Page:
Iraq’s most senior Shiite cleric, Grand Ayatollah Ali al-Sistani, on Dec. 13 condemned the kidnappings of Iraqi activists and demonstrators in protest squares and stressed the need for weapons to be under the control of the Iraqi state.
A day earlier, the US Embassy in Baghdad had issued a statement condemning the kidnappings, and Amnesty International called on the Iraqi government to assume its responsibilities and take immediate and effective steps to stop the intimidation of activists.
“The US Embassy continues to receive disturbing accounts of citizens, demonstrators and activists being threatened, kidnapped or killed. These actions should not be tolerated, and the government of Iraq cannot allow these lawless criminal events to continue without action. We strongly condemn the use of violence and intimidation to hinder peaceful, lawful and just demonstrations,” the US Embassy said in a statement received by Al-Monitor.
On Dec. 11, Iraqi activists Omar al-Amiri and Salman al-Mansouri were kidnapped as they were leaving Tahrir Square, the main protest square, to go to the city of Kadhimiya north of Baghdad and buy tents for the protesters.
The kidnapping operations against protesters started in early October after protests broke out Oct. 1. One of the most significant kidnappings was that of activist Saba al-Mahdawi, who was kidnapped Nov. 4 and released 10 days later.
The kidnappings were not confined to prominent or well-known activists; for example, the administrator of the Clean Brothers Facebook page, Shuja al-Khafaji, was kidnapped in October and later released. The page had been promoting the protests and publishing news about them. On Dec. 7, 11 protesters were kidnapped in Karbala province while on a journey there from Baghdad. Seven were released within a week.
A report published at the beginning of December by the United Nations Assistance Mission in Iraq titled “Demonstrations in Iraq” said “men described as ‘militia’ abducted a civil society activist, held him incommunicado for two days, and subjected him to severe beatings and other forms of inhumane and cruel treatment. The victim had been previously arrested by the same militia, beaten and injured, and had attempted to lodge a complaint with authorities.”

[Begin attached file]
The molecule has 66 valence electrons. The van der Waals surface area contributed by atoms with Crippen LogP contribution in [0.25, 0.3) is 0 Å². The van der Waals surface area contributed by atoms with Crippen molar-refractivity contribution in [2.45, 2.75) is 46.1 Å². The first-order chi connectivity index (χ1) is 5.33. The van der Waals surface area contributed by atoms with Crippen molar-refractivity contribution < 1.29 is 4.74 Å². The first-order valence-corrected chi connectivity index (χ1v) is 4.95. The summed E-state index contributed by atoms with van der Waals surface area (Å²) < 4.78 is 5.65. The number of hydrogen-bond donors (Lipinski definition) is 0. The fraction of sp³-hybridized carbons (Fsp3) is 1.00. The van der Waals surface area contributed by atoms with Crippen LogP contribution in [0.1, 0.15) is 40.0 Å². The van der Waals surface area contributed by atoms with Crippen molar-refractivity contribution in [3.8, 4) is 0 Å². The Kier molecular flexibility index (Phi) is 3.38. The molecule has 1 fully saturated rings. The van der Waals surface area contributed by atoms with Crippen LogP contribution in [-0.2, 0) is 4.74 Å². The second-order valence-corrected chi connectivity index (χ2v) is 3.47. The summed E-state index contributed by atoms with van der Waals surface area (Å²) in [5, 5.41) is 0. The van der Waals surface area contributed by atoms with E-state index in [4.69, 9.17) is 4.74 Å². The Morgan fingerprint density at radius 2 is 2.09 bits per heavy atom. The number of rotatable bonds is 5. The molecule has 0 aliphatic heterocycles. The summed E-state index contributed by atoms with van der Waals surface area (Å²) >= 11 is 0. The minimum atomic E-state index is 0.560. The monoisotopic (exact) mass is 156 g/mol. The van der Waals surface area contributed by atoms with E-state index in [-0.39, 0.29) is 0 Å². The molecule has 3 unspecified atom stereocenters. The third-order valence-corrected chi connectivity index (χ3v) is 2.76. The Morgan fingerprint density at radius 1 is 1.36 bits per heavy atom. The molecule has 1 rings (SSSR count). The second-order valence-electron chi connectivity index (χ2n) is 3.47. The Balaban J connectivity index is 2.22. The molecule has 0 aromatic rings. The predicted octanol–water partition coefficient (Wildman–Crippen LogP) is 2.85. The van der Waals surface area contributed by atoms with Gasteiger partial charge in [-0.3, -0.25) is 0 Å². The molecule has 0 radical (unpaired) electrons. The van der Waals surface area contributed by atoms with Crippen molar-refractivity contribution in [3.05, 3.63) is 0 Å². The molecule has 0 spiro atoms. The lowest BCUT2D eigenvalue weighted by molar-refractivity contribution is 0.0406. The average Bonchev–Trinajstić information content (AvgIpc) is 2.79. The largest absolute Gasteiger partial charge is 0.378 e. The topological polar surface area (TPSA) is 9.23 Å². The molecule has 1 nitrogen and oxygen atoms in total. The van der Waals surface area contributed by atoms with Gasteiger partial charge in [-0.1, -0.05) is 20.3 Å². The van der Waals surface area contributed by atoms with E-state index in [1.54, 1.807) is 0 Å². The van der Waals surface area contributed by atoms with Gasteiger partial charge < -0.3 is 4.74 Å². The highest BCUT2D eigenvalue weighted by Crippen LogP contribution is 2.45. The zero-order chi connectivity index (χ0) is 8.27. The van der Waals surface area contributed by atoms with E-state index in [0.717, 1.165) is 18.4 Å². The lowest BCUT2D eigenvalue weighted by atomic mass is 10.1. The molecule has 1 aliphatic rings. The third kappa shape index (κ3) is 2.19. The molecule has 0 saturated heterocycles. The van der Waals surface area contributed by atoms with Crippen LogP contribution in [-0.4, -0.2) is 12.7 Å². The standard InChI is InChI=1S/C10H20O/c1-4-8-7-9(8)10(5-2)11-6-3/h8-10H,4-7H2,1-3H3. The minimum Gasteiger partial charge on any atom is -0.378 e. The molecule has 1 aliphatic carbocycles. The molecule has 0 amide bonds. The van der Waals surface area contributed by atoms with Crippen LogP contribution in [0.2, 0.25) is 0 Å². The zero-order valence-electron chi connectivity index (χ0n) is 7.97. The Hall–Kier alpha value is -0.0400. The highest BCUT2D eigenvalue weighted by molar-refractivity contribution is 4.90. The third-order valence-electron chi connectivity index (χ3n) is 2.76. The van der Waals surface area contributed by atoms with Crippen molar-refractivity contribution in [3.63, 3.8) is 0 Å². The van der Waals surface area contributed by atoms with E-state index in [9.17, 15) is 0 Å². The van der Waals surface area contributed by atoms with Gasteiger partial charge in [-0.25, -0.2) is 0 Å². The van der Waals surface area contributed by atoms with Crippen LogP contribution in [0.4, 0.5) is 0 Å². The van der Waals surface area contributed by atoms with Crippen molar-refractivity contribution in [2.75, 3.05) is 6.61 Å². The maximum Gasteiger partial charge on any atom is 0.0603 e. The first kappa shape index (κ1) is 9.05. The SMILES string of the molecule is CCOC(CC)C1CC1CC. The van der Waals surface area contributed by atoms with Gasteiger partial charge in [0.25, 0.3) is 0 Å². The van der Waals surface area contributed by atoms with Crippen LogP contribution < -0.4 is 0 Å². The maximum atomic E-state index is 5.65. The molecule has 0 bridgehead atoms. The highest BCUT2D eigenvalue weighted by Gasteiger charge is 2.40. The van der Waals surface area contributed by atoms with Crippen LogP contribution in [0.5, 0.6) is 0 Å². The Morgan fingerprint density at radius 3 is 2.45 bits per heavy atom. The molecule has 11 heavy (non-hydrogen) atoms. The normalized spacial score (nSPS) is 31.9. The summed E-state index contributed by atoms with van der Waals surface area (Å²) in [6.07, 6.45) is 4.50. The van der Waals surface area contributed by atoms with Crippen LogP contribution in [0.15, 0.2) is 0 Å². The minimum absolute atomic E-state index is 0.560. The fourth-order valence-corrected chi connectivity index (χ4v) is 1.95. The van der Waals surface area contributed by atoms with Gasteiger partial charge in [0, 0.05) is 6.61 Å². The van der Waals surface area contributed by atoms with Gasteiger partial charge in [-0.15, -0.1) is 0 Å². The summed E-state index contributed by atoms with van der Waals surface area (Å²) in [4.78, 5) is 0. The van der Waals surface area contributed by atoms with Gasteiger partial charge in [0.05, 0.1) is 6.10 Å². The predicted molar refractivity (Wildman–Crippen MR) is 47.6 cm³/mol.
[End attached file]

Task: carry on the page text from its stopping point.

The report, published on the mission's website, said, “Groups referred to as 'militia,' ‘unknown third parties,’ ‘armed entities,’ ‘outlaws’ and ‘spoilers’ are responsible for the deliberate killings and abductions of demonstrators.”
Kidnappings started taking place Oct. 8 in the provinces of Baghdad, Basra, Dhi Qar, Karbala, Najaf, Diwaniyah and Maysan.
The High Commissioner for Human Rights in Iraq has registered at least 50 cases of kidnapping since that date, according to Anas al-Azzawi, a member of the Board of Commissioners.
Azzawi told Al-Monitor, “There are kidnapped activists who have been released, but they were ill-treated as they were assaulted physically. Some were released after they were forced to pledge not to return to the protest squares. While most of those released abstained from naming the kidnappers and did not recognize them or the parties behind them, they all said the kidnappers were armed and opposed to the demonstrations.”
He added, “A specialized committee has been formed under the leadership of the Ministry of Interior to follow up on the issue of kidnappings of civil activists and bloggers. Also, the commission documented the assassination of eight activists during the past two months.”
A video linked to here documents the moment lawyer and activist Ali Jasseb was kidnapped in Maysan in southeastern Iraq on Oct. 8. His whereabouts remain unknown despite civil society campaigns and calls on the kidnappers to reveal his fate. Jasseb's father has been visiting the protest squares in Maysan for more than 60 days now, as he holds his son’s photo and calls for his release on a daily basis.
Layan al-Qudsi, an Iraqi civil society activist, told Al-Monitor, “The targets are either ordinary activists, be they famous or not, or opinion-makers within the demonstrators. We have data whereby armed factions are behind these kidnappings.”
“The kidnappings have adversely affected the momentum of the protests, especially as far as women and families are concerned. They want to intimidate us and spread a state of anxiety and terror among us. Many activists have received threats in which they would be kidnapped if they do not abandon the squares, and when these activists overlooked such threats, they were indeed kidnapped,” he added.
None of the released activists have revealed details about their kidnappings to the media. This suggests they have been pressured into refraining from making any statements in this regard.
Iraqi authorities have also abstained from making statements about these groups.
While the intelligence services or the security directorate of the Popular Mobilization Units (PMU) are accused of such kidnappings, the PMU leadership has repeatedly denied such accusations and said it has not interferd with the protests and has nothing to do with the kidnappings.
Iraqi media outlets are reporting that black GMC cars are being used to carry out kidnappings. Although the Iraqi security forces are aware of this, given that they can follow these cars, no action has been taken against them.
Lynn Maalouf, Middle East director of research at Amnesty International, said in a report issued by the organization about the kidnappings in Iraq that “anyone voicing dissent in Iraq today faces interrogation at the point of a gun, death threats and enforced disappearance.”
With the escalation of protests, kidnappings are expected to further increase, especially with the absence of any government effort to determine the parties behind these operations. This comes at a time when the government is accused of collaborating with groups that are said to “control” state institutions.
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